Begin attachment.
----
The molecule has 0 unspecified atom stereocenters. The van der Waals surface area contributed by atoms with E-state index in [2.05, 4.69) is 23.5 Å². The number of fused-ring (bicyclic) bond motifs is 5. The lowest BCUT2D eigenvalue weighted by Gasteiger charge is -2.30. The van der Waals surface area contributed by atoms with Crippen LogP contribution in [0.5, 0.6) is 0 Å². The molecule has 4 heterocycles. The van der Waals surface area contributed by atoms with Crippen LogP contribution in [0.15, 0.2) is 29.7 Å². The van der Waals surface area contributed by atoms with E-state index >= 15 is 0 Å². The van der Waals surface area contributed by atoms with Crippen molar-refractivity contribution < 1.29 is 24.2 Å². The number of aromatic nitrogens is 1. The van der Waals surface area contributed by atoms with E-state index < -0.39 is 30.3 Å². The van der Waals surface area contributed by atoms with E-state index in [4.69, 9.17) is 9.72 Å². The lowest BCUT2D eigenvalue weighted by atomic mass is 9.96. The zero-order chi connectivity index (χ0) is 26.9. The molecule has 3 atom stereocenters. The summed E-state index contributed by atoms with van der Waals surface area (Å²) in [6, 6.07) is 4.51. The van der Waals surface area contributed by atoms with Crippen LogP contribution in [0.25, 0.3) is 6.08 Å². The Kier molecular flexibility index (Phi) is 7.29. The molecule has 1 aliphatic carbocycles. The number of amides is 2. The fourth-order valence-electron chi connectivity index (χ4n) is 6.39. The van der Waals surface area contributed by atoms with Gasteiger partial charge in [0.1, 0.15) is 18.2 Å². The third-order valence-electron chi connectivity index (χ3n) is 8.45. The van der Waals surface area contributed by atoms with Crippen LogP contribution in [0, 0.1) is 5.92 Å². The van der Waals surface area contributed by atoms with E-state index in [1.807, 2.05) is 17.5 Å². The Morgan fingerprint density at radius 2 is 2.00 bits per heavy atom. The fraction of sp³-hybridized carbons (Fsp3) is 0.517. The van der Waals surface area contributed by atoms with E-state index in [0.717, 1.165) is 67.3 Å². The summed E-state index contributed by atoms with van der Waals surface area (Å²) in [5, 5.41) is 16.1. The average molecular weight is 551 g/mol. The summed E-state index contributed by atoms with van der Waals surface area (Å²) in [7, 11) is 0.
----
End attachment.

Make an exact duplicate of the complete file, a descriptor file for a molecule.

The molecule has 0 unspecified atom stereocenters. The van der Waals surface area contributed by atoms with E-state index in [2.05, 4.69) is 23.5 Å². The number of fused-ring (bicyclic) bond motifs is 5. The lowest BCUT2D eigenvalue weighted by Gasteiger charge is -2.30. The van der Waals surface area contributed by atoms with Crippen LogP contribution in [0.5, 0.6) is 0 Å². The molecule has 4 heterocycles. The van der Waals surface area contributed by atoms with Crippen LogP contribution in [0.15, 0.2) is 29.7 Å². The van der Waals surface area contributed by atoms with E-state index >= 15 is 0 Å². The van der Waals surface area contributed by atoms with Crippen molar-refractivity contribution < 1.29 is 24.2 Å². The number of aromatic nitrogens is 1. The van der Waals surface area contributed by atoms with E-state index < -0.39 is 30.3 Å². The van der Waals surface area contributed by atoms with E-state index in [4.69, 9.17) is 9.72 Å². The lowest BCUT2D eigenvalue weighted by atomic mass is 9.96. The zero-order chi connectivity index (χ0) is 26.9. The molecule has 3 atom stereocenters. The summed E-state index contributed by atoms with van der Waals surface area (Å²) in [6, 6.07) is 4.51. The van der Waals surface area contributed by atoms with Crippen LogP contribution in [0.25, 0.3) is 6.08 Å². The Kier molecular flexibility index (Phi) is 7.29. The molecule has 1 aliphatic carbocycles. The number of amides is 2. The fourth-order valence-electron chi connectivity index (χ4n) is 6.39. The van der Waals surface area contributed by atoms with Gasteiger partial charge in [0.1, 0.15) is 18.2 Å². The third-order valence-electron chi connectivity index (χ3n) is 8.45. The van der Waals surface area contributed by atoms with Crippen LogP contribution in [0, 0.1) is 5.92 Å². The van der Waals surface area contributed by atoms with E-state index in [1.807, 2.05) is 17.5 Å². The Morgan fingerprint density at radius 2 is 2.00 bits per heavy atom. The fraction of sp³-hybridized carbons (Fsp3) is 0.517. The van der Waals surface area contributed by atoms with E-state index in [0.717, 1.165) is 67.3 Å². The summed E-state index contributed by atoms with van der Waals surface area (Å²) in [5, 5.41) is 16.1. The average molecular weight is 551 g/mol. The summed E-state index contributed by atoms with van der Waals surface area (Å²) in [7, 11) is 0.